"I understand why they are being cautious [with spending cuts]" he said. "But there will come a time when they will have to be much more rigorous in terms of the restraint and the cutbacks, as the economy picks up and the recovery becomes quite strong."

Otherwise, he said, "we're going to build ourselves a structural deficit problem that is only going to be solved by higher taxes."

Executives polled in the C-suite survey are torn on the issue of spending cuts. Forty-eight per cent said the proposed freeze on the federal government's departmental spending - which is supposed to save $17-billion over five years - is the right amount of restraint. Forty-one per cent, however, said it is not enough.

Peter Lacey, CEO of Cervus Equipment Corp., a Calgary-based company that owns agriculture equipment dealerships in Western Canada, said he thinks the government is being extra cautious in its projections, and the deficits might not last for five years.

"I think as the economy starts to improve, it won't take that long," he said. "I think they'll be able to do it [eliminate the deficit] faster than that."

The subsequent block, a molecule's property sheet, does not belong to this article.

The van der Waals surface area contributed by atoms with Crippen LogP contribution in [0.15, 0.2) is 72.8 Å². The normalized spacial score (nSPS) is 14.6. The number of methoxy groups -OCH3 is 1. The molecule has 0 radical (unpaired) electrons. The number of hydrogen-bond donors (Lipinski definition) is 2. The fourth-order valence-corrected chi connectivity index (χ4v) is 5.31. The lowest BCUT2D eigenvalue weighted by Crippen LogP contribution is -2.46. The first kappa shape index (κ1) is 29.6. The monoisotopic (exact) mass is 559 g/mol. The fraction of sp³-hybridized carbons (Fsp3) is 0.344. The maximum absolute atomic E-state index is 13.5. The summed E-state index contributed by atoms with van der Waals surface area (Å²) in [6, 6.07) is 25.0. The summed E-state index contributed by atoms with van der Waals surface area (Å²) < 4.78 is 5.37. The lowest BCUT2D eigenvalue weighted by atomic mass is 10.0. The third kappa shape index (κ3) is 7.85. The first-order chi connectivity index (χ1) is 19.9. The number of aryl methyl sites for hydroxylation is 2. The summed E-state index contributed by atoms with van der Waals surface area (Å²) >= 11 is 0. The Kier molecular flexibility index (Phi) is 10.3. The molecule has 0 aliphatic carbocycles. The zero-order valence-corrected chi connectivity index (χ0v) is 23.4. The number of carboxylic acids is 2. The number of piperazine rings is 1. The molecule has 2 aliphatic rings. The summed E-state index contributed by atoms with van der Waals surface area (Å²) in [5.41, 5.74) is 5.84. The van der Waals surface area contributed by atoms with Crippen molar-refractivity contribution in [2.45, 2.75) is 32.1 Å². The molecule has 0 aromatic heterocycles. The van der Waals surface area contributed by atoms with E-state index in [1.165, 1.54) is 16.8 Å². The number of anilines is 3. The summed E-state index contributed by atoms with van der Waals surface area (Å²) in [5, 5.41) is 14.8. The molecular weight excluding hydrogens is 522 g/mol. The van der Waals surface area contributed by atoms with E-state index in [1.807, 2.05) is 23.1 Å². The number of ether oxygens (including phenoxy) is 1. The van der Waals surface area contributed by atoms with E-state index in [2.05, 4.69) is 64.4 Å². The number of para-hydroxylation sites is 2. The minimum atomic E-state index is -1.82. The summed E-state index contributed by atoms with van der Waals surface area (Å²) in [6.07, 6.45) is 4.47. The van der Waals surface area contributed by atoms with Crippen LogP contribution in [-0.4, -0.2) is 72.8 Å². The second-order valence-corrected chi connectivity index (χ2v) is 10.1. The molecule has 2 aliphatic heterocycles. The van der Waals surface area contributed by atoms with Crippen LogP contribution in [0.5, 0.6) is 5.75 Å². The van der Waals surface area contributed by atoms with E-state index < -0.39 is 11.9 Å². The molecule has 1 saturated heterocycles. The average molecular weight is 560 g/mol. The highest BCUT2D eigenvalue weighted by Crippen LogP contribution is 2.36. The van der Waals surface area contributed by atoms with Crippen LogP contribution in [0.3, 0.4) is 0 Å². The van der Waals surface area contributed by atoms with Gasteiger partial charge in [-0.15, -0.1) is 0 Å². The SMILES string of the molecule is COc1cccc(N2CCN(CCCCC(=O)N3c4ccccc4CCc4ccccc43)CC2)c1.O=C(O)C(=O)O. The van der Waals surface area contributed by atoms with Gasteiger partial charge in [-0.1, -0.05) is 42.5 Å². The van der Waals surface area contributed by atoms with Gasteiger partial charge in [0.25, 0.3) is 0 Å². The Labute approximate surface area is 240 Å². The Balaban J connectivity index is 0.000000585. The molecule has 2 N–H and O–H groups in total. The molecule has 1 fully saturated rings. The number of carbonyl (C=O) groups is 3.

Indeed, corporate executives are the most positive about impending economic growth than they have been since the C-Suite surveys began four years ago.

Fully 99 per cent said they expect the Canadian economy to grow in the next 12 months, with 7 per cent predicting strong growth. That is a massive turnaround from the survey taken in February, 2009, when almost 90 per cent expected an economic decline.

Even the weaker U.S. economy gets a vote of confidence from Canadian executives. More than three-quarters say the economy south of the border will grow in the coming year, although 20 per cent expect it to shrink further.